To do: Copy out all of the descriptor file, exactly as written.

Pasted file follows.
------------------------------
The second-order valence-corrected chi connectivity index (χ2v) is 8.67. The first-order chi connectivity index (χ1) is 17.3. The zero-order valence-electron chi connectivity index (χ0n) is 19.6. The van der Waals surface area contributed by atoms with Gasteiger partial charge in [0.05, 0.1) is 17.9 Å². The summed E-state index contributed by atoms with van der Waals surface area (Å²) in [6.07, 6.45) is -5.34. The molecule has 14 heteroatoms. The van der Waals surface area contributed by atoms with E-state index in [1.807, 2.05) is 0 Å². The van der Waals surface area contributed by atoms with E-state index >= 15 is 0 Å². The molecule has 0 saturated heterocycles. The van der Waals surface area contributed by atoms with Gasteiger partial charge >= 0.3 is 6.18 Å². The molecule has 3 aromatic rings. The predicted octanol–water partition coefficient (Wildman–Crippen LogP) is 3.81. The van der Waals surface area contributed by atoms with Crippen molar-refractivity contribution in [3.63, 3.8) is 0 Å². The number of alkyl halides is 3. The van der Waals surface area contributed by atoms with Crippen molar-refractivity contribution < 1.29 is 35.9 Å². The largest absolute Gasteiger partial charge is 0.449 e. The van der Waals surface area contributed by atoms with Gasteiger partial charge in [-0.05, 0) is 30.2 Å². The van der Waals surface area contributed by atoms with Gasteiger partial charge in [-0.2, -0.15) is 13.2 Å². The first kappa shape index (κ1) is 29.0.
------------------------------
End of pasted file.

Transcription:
The second-order valence-corrected chi connectivity index (χ2v) is 8.67. The first-order chi connectivity index (χ1) is 17.3. The zero-order valence-electron chi connectivity index (χ0n) is 19.6. The van der Waals surface area contributed by atoms with Gasteiger partial charge in [0.05, 0.1) is 17.9 Å². The summed E-state index contributed by atoms with van der Waals surface area (Å²) in [6.07, 6.45) is -5.34. The molecule has 14 heteroatoms. The van der Waals surface area contributed by atoms with E-state index in [1.807, 2.05) is 0 Å². The van der Waals surface area contributed by atoms with E-state index >= 15 is 0 Å². The molecule has 0 saturated heterocycles. The van der Waals surface area contributed by atoms with Gasteiger partial charge >= 0.3 is 6.18 Å². The molecule has 3 aromatic rings. The predicted octanol–water partition coefficient (Wildman–Crippen LogP) is 3.81. The van der Waals surface area contributed by atoms with Crippen molar-refractivity contribution in [3.63, 3.8) is 0 Å². The number of alkyl halides is 3. The van der Waals surface area contributed by atoms with Crippen molar-refractivity contribution < 1.29 is 35.9 Å². The largest absolute Gasteiger partial charge is 0.449 e. The van der Waals surface area contributed by atoms with Gasteiger partial charge in [-0.05, 0) is 30.2 Å². The van der Waals surface area contributed by atoms with Gasteiger partial charge in [-0.2, -0.15) is 13.2 Å². The first kappa shape index (κ1) is 29.0.